One non-profit developer, owner and operator of continuing care retirement communities (CCRCs) is betting that more seniors will flock to the urban high-rise model of senior living, especially if there’s a university affiliation involved.
Medford, Oregon-based Pacific Retirement Services (PRS) is moving full steam ahead with its plan to open Mirabella-branded senior living high-rises in western U.S. markets. The organization currently has two Mirabella properties open, with the third on the way in the form of Mirabella at ASU, a 20-story community under construction at Arizona State University’s main campus in Tempe, Arizona. PRS also owns eight other CCRCs, manages two other communities for the Independent Order of Odd Fellows in California and has a 25-property portfolio of affordable housing communities.
The blend of high-rise senior living and university services uncorked a torrent of demand last year after the ASU project was announced, and other universities have since come calling, according to Brian McLemore, CEO and president of PRS.
“We’re in preliminary discussions with a few additional universities about similar projects,” McLemore told Senior Housing News. “The germination period on those is long because you have a lot of people involved in the process.”
It’s the Mirabella model — which is focused on spacious, resort-style living options for slightly more affluent older adults — that PRS sees as working in a variety of major metro markets, and it’s one the organization has big plans for.
“We think the urban high-rise model has a lot of legs,” McLemore said. “We like that you can do it on a small piece of property, and we know seniors like the walkability of it, being near cultural and sporting events.”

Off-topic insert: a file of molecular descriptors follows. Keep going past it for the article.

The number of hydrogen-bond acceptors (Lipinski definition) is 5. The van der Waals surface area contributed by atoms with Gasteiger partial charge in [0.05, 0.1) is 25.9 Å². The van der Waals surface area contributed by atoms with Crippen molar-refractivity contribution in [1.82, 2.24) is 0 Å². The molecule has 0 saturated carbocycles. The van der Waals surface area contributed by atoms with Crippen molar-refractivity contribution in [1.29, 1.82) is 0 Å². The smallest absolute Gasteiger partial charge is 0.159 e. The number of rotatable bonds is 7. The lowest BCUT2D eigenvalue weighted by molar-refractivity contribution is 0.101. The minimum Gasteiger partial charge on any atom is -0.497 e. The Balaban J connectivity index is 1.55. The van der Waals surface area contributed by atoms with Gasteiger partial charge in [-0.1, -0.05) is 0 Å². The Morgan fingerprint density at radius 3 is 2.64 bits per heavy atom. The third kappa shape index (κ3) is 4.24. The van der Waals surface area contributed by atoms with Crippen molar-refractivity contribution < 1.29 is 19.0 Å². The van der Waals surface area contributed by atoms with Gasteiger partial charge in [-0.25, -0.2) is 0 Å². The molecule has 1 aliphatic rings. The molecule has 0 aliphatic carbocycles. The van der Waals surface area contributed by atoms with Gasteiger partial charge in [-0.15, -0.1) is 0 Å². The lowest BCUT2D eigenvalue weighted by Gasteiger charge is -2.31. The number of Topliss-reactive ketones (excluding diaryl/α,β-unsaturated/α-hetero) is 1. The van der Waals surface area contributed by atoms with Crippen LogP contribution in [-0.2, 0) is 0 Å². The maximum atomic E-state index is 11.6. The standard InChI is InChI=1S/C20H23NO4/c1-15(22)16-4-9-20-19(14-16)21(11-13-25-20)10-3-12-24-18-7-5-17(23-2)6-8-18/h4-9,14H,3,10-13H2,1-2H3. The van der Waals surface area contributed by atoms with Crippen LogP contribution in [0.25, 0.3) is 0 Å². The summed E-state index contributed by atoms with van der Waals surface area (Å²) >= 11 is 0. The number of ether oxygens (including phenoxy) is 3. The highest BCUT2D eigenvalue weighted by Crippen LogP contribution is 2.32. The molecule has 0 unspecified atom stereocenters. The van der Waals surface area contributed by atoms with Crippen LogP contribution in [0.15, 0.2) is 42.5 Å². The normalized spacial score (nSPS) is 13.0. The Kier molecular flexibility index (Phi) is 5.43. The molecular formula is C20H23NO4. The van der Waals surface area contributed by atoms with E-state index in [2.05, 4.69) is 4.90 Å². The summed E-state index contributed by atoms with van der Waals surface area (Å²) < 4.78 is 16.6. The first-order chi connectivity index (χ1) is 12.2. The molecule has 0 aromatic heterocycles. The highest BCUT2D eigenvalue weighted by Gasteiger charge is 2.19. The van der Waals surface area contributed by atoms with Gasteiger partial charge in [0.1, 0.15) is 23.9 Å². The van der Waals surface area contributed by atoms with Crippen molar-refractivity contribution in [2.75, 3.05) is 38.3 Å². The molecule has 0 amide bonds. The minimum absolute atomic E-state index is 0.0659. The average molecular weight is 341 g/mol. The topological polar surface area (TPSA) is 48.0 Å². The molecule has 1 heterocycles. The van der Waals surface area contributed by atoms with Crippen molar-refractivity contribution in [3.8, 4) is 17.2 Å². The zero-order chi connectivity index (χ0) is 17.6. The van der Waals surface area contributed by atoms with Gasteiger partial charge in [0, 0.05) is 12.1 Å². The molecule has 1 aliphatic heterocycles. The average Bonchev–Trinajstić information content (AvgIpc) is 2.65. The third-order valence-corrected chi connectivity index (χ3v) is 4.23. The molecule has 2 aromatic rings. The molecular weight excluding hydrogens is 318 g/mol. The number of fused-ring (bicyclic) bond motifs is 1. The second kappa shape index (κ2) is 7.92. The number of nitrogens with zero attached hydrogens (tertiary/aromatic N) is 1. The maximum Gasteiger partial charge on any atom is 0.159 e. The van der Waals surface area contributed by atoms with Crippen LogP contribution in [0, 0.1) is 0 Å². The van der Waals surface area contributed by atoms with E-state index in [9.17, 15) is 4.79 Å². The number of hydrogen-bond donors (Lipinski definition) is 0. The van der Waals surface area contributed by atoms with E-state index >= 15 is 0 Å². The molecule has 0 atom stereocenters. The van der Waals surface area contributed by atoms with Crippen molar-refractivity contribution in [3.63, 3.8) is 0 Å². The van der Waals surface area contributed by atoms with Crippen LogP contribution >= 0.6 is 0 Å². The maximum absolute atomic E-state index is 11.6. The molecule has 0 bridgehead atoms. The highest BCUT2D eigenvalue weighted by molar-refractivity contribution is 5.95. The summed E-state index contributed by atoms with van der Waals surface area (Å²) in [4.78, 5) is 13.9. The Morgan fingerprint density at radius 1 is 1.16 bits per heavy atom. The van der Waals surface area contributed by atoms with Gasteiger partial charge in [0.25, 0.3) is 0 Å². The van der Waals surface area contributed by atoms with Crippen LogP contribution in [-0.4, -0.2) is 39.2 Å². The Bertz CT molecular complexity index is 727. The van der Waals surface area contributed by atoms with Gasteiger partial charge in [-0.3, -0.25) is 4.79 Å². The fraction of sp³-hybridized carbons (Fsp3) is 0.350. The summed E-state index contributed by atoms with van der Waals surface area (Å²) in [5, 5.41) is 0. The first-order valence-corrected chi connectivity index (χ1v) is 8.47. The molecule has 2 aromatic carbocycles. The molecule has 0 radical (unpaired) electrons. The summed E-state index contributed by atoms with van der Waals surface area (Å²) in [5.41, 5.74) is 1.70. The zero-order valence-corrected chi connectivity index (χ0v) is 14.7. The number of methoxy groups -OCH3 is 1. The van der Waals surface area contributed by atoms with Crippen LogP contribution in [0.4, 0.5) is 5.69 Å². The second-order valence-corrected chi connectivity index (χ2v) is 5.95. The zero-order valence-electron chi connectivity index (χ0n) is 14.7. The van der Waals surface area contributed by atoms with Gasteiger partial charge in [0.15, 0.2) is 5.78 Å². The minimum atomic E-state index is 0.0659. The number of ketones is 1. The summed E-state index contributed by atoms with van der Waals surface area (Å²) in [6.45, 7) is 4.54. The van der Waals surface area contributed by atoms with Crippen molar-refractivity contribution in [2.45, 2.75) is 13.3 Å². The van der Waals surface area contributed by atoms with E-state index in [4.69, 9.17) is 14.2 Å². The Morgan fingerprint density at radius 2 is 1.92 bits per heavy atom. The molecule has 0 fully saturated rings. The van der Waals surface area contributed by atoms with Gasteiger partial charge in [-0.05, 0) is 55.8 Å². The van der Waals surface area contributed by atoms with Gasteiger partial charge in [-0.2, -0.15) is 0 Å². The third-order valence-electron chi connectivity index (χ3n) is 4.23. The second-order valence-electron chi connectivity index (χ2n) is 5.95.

A typical PRS project is built to scale, with between 220 and 300 units — though one CCRC has around 600, the organization’s CEO said. With so many older adults around, socialization is a major draw for residents of these communities, which is why PRS includes in its buildings amenities such as large auditoriums, themed dining venues and inviting common areas. Other upscale amenities include indoor pools and fitness facilities.
“We know there’s a lot of talk about how everybody’s going to stay in their house,” McLemore said. “But our customer wants to go to the club. They’re people that want to be social all their lives.”
While PRS will focus on opening Mirabella properties on the West Coast for now, that could change in the future.
“The Mirabella brand is something we’ll try to roll out in major markets on the West Coast for sure, then move it east,” McLemore said.
PRS isn’t the only senior housing non-profit with interest in urban markets. The Kendal Corporation, a senior housing nonprofit headquartered in Kennett Square, Pennsylvania, has had success with The Admiral, a CCRC located on the north side of Chicago. And then there’s The Mather, a forthcoming CCRC near Washington, D.C. from Evanston, Illinois-based not-for-profit provider Mather Lifeways.
There’s plenty of interest for urban senior living on the for-profit side, too. Atria Senior Living last October announced a new joint venture with luxury real estate firm Related Companies to develop, own and operate more than $3 billion worth of senior living communities in major urban markets across the U.S.
And blending urban living with university partnerships combines two hot trends. Other current university-affiliated projects include a collaboration between Purchase College and LCS, and a new CCRC going up at Berry College in Georgia.